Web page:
Obama’s re-election doesn’t end clash of two worlds
The two worlds of the rulers and the ruled shone through the suffocating blanket of propaganda surrounding the election in which Barack Obama won a second term. A pronounced gender gap [=>]
From the new September-October 2012 issue of News & Letters:
Voices from Occupy: West Coast port shutdowns and forms of labor struggle
by Javier, Advance the Struggle
The defeat of International Longshore and Warehouse Union (ILWU) Local 21 at the highly automated Export Grain Terminal (EGT) in Longview, Wash., shows how capitalism is transforming the workplace. It [=>]
From the July-August 2012 issue of News & Letters:
Readers’ Views, July-August 2012, Part 2
RICH AND DUNAYEVSKAYA: A SPECIAL RELATIONSHIP
Thanks for your In Memoriam to Adrienne Rich. It revealed a dimension that many who were appreciative of her poetry and feminism may not have known—Rich’s exploration of Marx’s ideas through her reading of Raya Dunayevskaya. One piece [=>]
From the July-August 2012 issue of News & Letters:
Using robots to attack labor upsurge in China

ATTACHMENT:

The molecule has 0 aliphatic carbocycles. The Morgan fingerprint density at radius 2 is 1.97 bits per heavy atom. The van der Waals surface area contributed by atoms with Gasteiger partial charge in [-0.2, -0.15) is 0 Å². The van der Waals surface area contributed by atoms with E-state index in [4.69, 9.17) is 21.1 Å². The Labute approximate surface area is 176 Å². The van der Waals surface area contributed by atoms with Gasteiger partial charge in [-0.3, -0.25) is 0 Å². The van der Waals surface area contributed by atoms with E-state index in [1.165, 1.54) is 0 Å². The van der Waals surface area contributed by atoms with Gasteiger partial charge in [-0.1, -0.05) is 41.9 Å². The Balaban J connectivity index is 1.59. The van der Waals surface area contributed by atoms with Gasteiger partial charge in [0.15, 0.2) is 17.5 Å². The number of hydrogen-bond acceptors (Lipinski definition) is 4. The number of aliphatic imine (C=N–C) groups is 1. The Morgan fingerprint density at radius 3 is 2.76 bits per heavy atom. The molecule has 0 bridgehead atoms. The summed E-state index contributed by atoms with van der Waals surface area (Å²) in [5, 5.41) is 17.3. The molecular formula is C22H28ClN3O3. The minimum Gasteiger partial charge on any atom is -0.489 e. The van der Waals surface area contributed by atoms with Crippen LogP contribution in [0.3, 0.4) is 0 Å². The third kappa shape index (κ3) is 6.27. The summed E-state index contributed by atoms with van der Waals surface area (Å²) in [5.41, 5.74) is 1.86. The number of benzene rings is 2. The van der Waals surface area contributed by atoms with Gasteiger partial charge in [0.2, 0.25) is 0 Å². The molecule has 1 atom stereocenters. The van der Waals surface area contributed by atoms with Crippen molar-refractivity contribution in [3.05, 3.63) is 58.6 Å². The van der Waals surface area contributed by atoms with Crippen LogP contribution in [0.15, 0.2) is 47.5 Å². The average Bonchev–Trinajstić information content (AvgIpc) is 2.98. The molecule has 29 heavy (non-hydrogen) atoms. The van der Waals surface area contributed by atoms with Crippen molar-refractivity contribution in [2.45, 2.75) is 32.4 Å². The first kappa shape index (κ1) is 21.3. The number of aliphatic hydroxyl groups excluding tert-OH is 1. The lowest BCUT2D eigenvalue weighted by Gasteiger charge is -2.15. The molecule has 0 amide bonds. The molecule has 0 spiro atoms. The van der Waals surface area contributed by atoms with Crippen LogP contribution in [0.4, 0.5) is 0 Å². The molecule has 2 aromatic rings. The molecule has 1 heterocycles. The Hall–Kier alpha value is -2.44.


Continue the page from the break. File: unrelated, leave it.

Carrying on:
Workers who created a wave of strikes in China from auto and electronics to steel over the past two years have confronted the power of private capital, the state and the Communist Party. In 2011 alone, China’s State Council acknowledged [=>]
From the new July-August 2012 issue of News & Letters:
Capitalism trashes union democracy
by Htun Lin
The “Great Recession” we’re living in will continue so long as we accept that there is no alternative to capitalism. It is a lie perpetuated by the dominant ideology.
In the past year, the Occupy Movement has given many of us [=>]
From the new January-February 2012 issue of News & Letters:
Making teachers redundant
by Htun Lin
Over a billion dollars has been spent in the last decade to comprehensively computerize the workplace at the nation’s largest HMO, where I work. For the executives, it’s as if the line between the virtual and the real has finally been [=>]
From the new July-August 2011 issue of News & Letters:
by Htun Lin
When the popular game show Jeopardy featured IBM’s “Watson,” a computer, Watson won against the best human players. For capitalists this was not just entertainment, but serious business–a way to replace masses of workers.
As Christopher Caldwell of the Financial Times put it: “If [=>]